|Ordered||23 Dec 1939|
|Laid down||15 Feb 1941||Bremer Vulkan-Vegesacker Werft, Bremen-Vegesack (werk 21)|
|Launched||28 Oct 1941|
|Commissioned||18 Dec 1941||Oblt. Odo Loewe|
|Successes||1 warship sunk, total tonnage 1,300 tons|
Converted to U-Flak 2 in May 1943 and returned to service on 16 August 1943, but reverted to a regular combat boat in December 1943.
Decommissioned on 25 June 1944 at Brest after being badly damaged by a British Liberator aircraft (224 Sqn RAF/M) in the English Channel on 7 June 1944, but after emergency repairs recommissioned on 16 August 1944 and returned to service after fitting a Schnorchel.
Decommissioned on 23 October 1944 at Bergen, Norway after transfer from France and cannibalized for spare parts. In May 1945 its hulk was captured by British forces at Bergen and broken up.
Note. Fate map temporarily disabled due to huge Google Maps price increase (20 July 2018).
U-256 operated with the following Wolfpacks during its career:
Steinbrinck (7 Aug 1942 - 11 Aug 1942)
Lohs (11 Aug 1942 - 25 Aug 1942)
Igel 2 (3 Feb 1944 - 17 Feb 1944)
Hai 1 (17 Feb 1944 - 22 Feb 1944)
Preussen (22 Feb 1944 - 13 Mar 1944)
Attacks on this boat and other events
25 Aug 1942
02.42 hrs, mid Atlantic south of Greenland: HNoMS Eglantine obtained a radar contact when she approached the survivors from the sunken Trolla astern of convoy ONS 122. She abandoned rescue operations to investigate the contact, which was U-256, which dived when the area was illuminated with star shells. At 02.47 hours, the corvette attempted to drop depth charges, but both throwers misfired and the trap jammed after only one had been dropped. This nonetheless proved accurate, and a leaking exhaust vent caused the stern-heavy U-boat to sink to a depth of 200m (656 ft). The corvette made two more runs, dropping eight and then ten depth charges, but had to return to the convoy at 02.58 hrs. U-256 managed to surface about 30 minutes later but was forced to break off the patrol due to the damage sustained. (Sources: ADM reports, KTB U-256)
2 Sep 1942
Aircraft attack, aircraft shot down:British Whitley bomber Z9515 (77 Sqn RAF/H, pilot P/O A. Cassie)
08.30 hrs, Bay of Biscay: the Whitley (misidentified as a Wellington) strafed the inbound U-256 and dropped two or three bombs that fell some 15m (50ft) astern. The Germans observed flak hits on the cockpit and saw the aircraft fly off very low leaving a smoke trail. Its crew sent an SOS and probably ditched. The crew of five was lost. U-256 was badly damaged and limped into Lorient the next day; some damage to the deck was apparently caused by one of the aircraft propellers.(Sources: Franks/Zimmerman)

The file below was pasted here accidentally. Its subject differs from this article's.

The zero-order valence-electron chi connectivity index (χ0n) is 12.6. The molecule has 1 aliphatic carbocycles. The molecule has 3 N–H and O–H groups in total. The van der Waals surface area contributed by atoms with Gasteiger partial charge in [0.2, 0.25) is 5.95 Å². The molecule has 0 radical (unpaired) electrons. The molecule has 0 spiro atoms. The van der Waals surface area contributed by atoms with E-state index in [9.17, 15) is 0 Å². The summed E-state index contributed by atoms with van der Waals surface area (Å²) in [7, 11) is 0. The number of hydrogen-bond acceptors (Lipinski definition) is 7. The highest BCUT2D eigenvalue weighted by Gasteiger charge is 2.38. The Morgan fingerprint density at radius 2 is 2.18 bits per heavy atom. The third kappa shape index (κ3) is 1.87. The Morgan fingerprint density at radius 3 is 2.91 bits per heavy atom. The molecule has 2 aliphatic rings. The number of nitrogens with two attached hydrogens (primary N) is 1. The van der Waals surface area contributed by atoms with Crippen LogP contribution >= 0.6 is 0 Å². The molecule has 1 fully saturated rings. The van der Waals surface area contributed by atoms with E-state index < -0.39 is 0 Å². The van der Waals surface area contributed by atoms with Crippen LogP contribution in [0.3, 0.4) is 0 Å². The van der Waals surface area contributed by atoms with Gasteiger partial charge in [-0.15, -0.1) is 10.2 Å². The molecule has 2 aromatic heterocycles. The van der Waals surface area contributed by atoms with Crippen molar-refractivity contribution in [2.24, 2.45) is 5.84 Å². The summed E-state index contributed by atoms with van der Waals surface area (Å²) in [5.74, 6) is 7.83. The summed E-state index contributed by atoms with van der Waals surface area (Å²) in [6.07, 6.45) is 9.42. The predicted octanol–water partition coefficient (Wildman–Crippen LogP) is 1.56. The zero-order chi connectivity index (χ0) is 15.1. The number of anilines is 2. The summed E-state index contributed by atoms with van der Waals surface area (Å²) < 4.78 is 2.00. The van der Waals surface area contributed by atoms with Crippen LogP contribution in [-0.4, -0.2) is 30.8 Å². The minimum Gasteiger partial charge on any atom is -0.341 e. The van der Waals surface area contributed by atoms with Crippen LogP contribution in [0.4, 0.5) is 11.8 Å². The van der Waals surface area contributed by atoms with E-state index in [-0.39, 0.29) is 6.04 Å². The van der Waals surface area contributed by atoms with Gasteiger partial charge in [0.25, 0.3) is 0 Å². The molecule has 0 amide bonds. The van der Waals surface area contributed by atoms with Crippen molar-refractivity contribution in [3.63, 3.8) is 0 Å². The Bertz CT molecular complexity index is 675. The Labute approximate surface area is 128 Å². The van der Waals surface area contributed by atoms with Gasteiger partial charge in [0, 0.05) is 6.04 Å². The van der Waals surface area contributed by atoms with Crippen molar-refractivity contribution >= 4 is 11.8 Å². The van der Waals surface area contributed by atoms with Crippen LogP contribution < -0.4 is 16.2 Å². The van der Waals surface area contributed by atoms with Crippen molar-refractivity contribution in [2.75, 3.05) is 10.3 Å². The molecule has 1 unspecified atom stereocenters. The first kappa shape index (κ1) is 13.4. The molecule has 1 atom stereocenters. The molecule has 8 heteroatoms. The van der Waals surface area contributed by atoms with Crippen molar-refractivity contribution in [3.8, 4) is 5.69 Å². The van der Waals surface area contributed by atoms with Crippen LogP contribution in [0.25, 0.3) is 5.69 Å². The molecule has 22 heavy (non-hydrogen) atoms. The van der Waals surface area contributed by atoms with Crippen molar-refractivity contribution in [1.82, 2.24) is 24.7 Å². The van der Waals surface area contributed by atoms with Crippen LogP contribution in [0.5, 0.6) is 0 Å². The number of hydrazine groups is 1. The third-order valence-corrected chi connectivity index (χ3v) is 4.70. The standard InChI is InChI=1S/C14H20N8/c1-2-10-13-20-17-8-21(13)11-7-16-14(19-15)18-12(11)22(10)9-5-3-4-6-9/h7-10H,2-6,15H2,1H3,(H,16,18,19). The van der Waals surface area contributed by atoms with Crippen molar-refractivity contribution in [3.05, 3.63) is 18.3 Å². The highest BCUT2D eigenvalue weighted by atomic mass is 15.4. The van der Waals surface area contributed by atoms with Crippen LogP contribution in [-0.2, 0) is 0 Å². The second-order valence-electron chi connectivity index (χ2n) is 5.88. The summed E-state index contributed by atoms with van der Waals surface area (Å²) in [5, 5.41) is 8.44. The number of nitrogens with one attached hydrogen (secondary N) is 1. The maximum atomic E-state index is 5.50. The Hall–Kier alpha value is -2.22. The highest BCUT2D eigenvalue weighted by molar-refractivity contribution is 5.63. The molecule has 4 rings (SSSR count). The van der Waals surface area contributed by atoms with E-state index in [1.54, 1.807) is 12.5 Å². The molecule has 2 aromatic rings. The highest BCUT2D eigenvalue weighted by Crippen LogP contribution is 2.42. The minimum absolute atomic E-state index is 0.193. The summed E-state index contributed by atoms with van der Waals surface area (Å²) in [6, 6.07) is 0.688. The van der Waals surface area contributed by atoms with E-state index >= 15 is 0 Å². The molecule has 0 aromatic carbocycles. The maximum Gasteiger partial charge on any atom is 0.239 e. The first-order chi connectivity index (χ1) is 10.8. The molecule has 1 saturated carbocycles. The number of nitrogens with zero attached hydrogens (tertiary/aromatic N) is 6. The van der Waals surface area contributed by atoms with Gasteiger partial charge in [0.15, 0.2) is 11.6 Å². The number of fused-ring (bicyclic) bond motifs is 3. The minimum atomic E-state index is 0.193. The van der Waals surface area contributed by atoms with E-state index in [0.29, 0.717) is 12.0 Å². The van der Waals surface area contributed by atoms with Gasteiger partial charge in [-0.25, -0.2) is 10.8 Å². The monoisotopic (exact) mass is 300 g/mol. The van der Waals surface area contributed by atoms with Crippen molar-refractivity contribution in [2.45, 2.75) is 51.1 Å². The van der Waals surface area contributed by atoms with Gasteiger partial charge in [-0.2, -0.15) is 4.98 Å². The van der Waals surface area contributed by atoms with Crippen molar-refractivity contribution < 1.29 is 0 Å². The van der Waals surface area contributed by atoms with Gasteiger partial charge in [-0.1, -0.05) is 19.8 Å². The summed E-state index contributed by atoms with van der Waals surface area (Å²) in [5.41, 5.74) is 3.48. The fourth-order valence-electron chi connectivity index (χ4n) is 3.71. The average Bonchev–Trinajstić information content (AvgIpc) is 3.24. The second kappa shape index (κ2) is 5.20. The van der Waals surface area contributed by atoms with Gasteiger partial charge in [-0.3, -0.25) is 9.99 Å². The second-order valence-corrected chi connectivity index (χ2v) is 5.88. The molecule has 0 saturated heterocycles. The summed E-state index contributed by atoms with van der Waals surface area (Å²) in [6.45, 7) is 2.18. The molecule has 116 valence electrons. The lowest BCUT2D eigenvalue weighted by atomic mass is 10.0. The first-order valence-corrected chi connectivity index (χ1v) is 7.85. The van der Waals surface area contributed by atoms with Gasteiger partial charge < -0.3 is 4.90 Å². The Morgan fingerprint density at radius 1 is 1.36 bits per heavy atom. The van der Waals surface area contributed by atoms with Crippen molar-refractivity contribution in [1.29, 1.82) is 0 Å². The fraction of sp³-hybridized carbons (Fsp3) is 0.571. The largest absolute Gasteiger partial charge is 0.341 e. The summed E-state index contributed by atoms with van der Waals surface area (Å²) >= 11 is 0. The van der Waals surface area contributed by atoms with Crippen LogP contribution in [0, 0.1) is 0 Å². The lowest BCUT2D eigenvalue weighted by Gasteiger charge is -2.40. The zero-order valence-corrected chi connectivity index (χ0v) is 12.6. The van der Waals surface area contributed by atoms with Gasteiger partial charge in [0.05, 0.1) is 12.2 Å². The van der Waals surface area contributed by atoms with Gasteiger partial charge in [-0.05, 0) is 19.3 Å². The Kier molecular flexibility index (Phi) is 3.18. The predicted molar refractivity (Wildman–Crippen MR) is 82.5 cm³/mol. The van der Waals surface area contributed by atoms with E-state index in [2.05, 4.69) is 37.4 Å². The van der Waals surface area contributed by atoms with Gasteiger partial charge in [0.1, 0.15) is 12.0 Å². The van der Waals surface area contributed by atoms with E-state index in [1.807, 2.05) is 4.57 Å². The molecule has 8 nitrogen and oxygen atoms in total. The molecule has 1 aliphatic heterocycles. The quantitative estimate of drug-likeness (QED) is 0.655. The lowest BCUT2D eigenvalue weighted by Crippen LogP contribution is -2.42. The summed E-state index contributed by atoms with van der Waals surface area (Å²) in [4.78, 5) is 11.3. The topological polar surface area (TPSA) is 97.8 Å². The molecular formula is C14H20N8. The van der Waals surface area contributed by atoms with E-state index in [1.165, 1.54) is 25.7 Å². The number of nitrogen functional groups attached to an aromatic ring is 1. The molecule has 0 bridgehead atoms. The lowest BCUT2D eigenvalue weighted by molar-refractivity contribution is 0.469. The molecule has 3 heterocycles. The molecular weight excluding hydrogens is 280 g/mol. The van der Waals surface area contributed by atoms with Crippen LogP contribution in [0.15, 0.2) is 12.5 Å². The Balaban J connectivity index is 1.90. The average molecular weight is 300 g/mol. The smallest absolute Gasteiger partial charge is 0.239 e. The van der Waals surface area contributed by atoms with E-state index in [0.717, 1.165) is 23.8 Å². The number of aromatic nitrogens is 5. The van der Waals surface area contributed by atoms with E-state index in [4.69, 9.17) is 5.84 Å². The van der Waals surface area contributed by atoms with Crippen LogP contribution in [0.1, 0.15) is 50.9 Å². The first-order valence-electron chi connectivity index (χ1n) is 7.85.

8 Oct 1943
03.34 hrs, Bay of Biscay, outbound: British Wellington bomber HF190 (612 Sqn RAF/J, pilot P/O M.H. Paynter, RAAF) straddled U-256 with six depth charges in a Leigh Light attack. The boat dived and escaped unscathed. Despite flak damage to the starboard elevator and the tail turret, the Wellington reached base and landed safely. (Sources: Franks/Zimmerman)
16 Nov 1943
02.08 hrs, Bay of Biscay, inbound: a Halifax Mk.II bomber (502 Sqn RAF/D, pilot F/O F.T. Culling-Mannix, RNZAF) approached the boat passing about 200m (656 ft) astern, and was hit by flak in the starboard wing tip and turned away. When the Halifax returned to the area the U-boat had dived. (Sources: Franks/Zimmerman)
11 Mar 1944
Aircraft attack, aircraft crashed: Canadian Wellington HF311 (407 Sqn RCAF/H, pilot P/O E.M. O’Donnell)
21.48 hrs, mid Atlantic: the boat saw an aircraft crash into the sea close by. U-256 had not fired at the aircraft, which apparently crashed due to pilot error while preparing for a low level attack. All six aircrew were lost.(Sources: Franks/Zimmerman)
19 Mar 1944
Aircraft attack, aircraft shot down: British B-24 Liberator (224 Sqn RAF/F, pilot F/L R. Dunn)
23.12 hrs, Bay of Biscay, inbound: the boat was illuminated by Leigh Light and strafed by the Liberator. The Germans observed hits to the right wing from the 20mm AA guns and to the fuselage from the 37mm AA gun. Flames were seen coming from the bomb bay and one of the engines as the aircraft passed astern of U-256 at a height of 50m (55 yards), dropping six depth charges, and then crashed into the sea 500m (547 yards) away, killing the crew of ten. The boat was not damaged in the attack.(Sources: Franks/Zimmerman)
7 Jun 1944
Aircraft attack, aircraft shot down:British B-24 Liberator bomber (224 Sqn RAF/M).
7 recorded attacks on this boat.
Men lost from U-boats
Unlike many other U-boats, which during their service lost men due to accidents and various other causes, U-256 did not suffer any casualties (we know of) until the time of her loss.
We have 4 emblem entries for this boat. See the emblem page for this boat or view emblems individually below.
Coat of Arms of Landeck
Skeleton breaking Aircraft
Mouse escaping Trap